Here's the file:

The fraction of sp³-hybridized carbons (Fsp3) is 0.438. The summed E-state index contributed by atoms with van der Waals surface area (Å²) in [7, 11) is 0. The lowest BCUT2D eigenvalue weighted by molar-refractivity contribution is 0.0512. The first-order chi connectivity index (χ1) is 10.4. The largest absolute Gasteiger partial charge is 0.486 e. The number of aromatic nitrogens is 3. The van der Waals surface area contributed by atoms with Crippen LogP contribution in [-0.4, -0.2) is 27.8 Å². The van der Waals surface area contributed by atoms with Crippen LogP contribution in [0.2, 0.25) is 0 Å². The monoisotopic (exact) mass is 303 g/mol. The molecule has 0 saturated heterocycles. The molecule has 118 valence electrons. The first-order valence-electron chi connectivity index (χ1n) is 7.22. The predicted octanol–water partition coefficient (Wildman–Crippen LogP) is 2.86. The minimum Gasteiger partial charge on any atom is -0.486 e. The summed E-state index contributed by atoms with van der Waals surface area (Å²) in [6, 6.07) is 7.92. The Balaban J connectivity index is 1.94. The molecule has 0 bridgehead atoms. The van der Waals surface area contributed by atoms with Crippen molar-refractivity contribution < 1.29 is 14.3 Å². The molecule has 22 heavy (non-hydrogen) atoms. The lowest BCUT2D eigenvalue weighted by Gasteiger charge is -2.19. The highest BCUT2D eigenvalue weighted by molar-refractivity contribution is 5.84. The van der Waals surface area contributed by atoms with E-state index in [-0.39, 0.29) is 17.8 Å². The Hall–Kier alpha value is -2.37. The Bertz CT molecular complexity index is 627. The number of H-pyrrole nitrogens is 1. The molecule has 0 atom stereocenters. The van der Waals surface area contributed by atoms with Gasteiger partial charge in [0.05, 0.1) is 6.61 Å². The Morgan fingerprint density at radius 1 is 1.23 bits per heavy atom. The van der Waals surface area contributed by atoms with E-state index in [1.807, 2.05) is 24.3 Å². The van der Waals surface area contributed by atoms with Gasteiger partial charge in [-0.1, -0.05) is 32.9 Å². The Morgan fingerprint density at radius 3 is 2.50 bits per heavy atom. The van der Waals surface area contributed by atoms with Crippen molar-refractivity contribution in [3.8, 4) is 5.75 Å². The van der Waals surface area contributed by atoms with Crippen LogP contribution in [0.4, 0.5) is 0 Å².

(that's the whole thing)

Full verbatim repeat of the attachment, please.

The fraction of sp³-hybridized carbons (Fsp3) is 0.438. The summed E-state index contributed by atoms with van der Waals surface area (Å²) in [7, 11) is 0. The lowest BCUT2D eigenvalue weighted by molar-refractivity contribution is 0.0512. The first-order chi connectivity index (χ1) is 10.4. The largest absolute Gasteiger partial charge is 0.486 e. The number of aromatic nitrogens is 3. The van der Waals surface area contributed by atoms with Crippen LogP contribution in [-0.4, -0.2) is 27.8 Å². The van der Waals surface area contributed by atoms with Crippen LogP contribution in [0.2, 0.25) is 0 Å². The monoisotopic (exact) mass is 303 g/mol. The molecule has 0 saturated heterocycles. The molecule has 118 valence electrons. The first-order valence-electron chi connectivity index (χ1n) is 7.22. The predicted octanol–water partition coefficient (Wildman–Crippen LogP) is 2.86. The minimum Gasteiger partial charge on any atom is -0.486 e. The summed E-state index contributed by atoms with van der Waals surface area (Å²) in [6, 6.07) is 7.92. The Balaban J connectivity index is 1.94. The molecule has 0 bridgehead atoms. The van der Waals surface area contributed by atoms with Crippen molar-refractivity contribution < 1.29 is 14.3 Å². The molecule has 22 heavy (non-hydrogen) atoms. The lowest BCUT2D eigenvalue weighted by Gasteiger charge is -2.19. The highest BCUT2D eigenvalue weighted by molar-refractivity contribution is 5.84. The van der Waals surface area contributed by atoms with E-state index in [-0.39, 0.29) is 17.8 Å². The Hall–Kier alpha value is -2.37. The Bertz CT molecular complexity index is 627. The number of H-pyrrole nitrogens is 1. The molecule has 0 atom stereocenters. The van der Waals surface area contributed by atoms with Gasteiger partial charge in [0.05, 0.1) is 6.61 Å². The Morgan fingerprint density at radius 1 is 1.23 bits per heavy atom. The van der Waals surface area contributed by atoms with E-state index in [1.807, 2.05) is 24.3 Å². The van der Waals surface area contributed by atoms with Gasteiger partial charge in [-0.1, -0.05) is 32.9 Å². The Morgan fingerprint density at radius 3 is 2.50 bits per heavy atom. The van der Waals surface area contributed by atoms with Crippen molar-refractivity contribution in [3.8, 4) is 5.75 Å². The van der Waals surface area contributed by atoms with Crippen LogP contribution in [0.4, 0.5) is 0 Å².